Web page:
“Hetherington’s Touch is Light and Deft”- Glenda Guest reviews ‘Burnt Umber’

Burnt Umber by Paul Hetherington. UWA Publishing (2016).

burnt_Umber

Paul Hetherington brings to poetry everything I like about good writing: intelligence, reticence, poise, and the gift of seeing the large in the details of life.

Burnt Umber is a gift to his father, who died last year. The collection is bookended by a dedication to Robert Hetherington, a line by Tom Stoppard from Rosencrantz and Guilderstern are Dead: ‘…deep shining ochres, burnt umber and parchments of baked earth- reflecting on itself and through itself, filtering the light’. The final poem is ‘Painting 22: Portrait of a Count. For my father’.

This is a large and varied collection consisting of eight sections. Even in its apparent disparity the collection moves gracefully from one poem to the next and is held together by the themes of loss and memory. Hetherington’s touch is light- there is no didacticism here- and deft, and the apparently simple language hides a torrent of knowledge of the human condition. ‘This is how it was’ he says, ‘now understand’.

Hetherington writes as someone who knows the country and its moodiness: the way fire is always hovering at the edge of summer, the slow rhythms of a river. There is surrealism in ‘Angels at Nedlands Primary School, 1968’; fire is always somewhere nearby as are letters found, kept or thrown away unread.

Hetherington has a painterly eye that interrogates a number of paintings in the two segments ‘Pictures at an exhibition’ (1 and 2). This also shows in his light touch that sketches in studies of the whole in ‘Rooftop’ (one of my favourite pieces) until the whole story is there in its entirety.

There is much I liked in this collection but I am drawn back to the longish poem, ‘Savasana’. Old places and memory, overlap and interlock for the protagonist and his/her ‘six-months friend’, until the penultimate verse when savasana allows the dropping away of the old and gives room for renewal. Only then, are they able to return to ‘our rented house…our skins no longer holding our bodies in their usual postures’.

Savasana is a yoga pose that usually ends a routine. It seems simple in its execution where the practitioner lies on the floor relaxing after a workout, but the intention is to let go of tension, memories and thoughts and to just be in the present moment. It is a very suitable understanding of Paul Hetherington’s Burnt Umber.

                                                                                                                       -Glenda Guest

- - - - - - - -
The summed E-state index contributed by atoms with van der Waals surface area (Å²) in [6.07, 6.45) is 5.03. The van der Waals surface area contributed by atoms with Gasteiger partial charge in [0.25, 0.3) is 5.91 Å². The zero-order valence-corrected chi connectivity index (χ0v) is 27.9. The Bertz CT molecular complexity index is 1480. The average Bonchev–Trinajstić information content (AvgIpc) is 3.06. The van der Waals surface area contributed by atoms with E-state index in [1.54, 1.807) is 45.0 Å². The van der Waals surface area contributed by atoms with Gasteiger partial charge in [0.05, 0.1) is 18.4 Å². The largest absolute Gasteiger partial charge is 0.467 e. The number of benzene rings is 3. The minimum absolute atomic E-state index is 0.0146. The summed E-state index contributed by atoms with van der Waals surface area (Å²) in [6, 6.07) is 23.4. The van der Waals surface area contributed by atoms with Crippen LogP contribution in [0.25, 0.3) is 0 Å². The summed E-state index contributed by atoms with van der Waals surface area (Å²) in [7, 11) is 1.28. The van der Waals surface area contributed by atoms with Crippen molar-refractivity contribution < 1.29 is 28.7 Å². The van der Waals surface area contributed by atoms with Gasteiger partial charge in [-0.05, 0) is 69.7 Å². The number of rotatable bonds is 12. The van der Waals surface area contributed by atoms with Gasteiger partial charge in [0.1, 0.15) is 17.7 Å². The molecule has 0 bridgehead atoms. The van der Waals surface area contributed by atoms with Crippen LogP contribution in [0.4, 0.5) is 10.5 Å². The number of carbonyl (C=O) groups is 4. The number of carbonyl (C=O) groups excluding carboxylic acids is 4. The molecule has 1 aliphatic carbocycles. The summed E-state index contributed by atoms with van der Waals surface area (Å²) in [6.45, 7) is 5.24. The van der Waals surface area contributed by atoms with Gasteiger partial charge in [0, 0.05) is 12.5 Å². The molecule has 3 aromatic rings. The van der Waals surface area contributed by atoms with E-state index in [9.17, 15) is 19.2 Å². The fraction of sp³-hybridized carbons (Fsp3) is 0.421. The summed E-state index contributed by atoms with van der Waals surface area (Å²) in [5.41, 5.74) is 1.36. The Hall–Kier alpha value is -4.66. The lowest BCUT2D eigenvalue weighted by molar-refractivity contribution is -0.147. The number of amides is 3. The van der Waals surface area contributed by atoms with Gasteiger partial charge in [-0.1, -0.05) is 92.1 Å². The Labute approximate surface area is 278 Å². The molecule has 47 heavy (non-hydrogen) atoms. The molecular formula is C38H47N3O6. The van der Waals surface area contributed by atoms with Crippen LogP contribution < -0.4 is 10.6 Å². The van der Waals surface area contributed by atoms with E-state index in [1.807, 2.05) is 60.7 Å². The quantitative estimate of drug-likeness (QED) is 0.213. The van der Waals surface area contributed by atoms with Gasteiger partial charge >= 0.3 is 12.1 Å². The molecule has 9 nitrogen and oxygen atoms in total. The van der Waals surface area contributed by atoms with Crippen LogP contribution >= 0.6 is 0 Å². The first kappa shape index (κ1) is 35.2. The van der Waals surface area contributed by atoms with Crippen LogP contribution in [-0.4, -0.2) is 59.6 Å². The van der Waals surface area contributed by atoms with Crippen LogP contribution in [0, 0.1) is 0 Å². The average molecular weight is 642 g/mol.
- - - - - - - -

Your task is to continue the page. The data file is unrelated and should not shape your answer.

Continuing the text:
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Glenda Guest is the acclaimed author of Siddon Rock which won the Commonwealth Writer’s Prize for Best First Novel and was longlisted for the Miles Franklin Literary Award in 2010. Siddon Rock was originally Glenda Guest’s creative component of her PHD at Griffith University, Gold Coast and later published by Random House.

To purchase Burnt Umber from UWAP: http://uwap.uwa.edu.au/products/burnt-umber

 

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About Zalehah Turner

Zalehah Turner is a Sydney based poet, photographer, cultural journalist, and Associate Editor of Rochford Street Review (RSR). Zalehah regularly contributes articles and interviews on poetry, art, film, and new media for RSR and the UTS magazine, Vertigo. Zalehah’s poetry was projected onto the Federation Square Wall in Melbourne as part of the Overload Poetry Festivals, 2008 and 2009; exhibited at Mark and Remark ,107 Projects, Redfern in 2013; and displayed in Alice Springs and Moruya thanks to Australian Poetry Café poets, Laurie May and Janette Dadd respectively. Her poems have been published in Writing Laboratory (2013), Sotto (2013), Social Alternatives (2016), Vertigo (2016, 2017), UTS’s The Empathy Poems Project (2017) and Rochford Street Review (2017). She co-judged the New Shoots Poetry Prizes 2016 alongside, Tamryn Bennett, Artistic Director of The Red Room Company, and published the winning and highly commended poems. Zalehah is currently working on an intermedia poetry collection entitled, 'Critical condition', focused on the interstitial threshold between life and death in medical crises based on personal experience. Zalehah holds a BA in Communication with a major in writing and cultural studies from the University of Technology, Sydney where she continues to pursue pushing the boundaries of multimedia poetry in Honours (Communication- Creative Writing).

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  1. Pingback: Issue 19: July 2016 – September 2016 | Rochford Street Review

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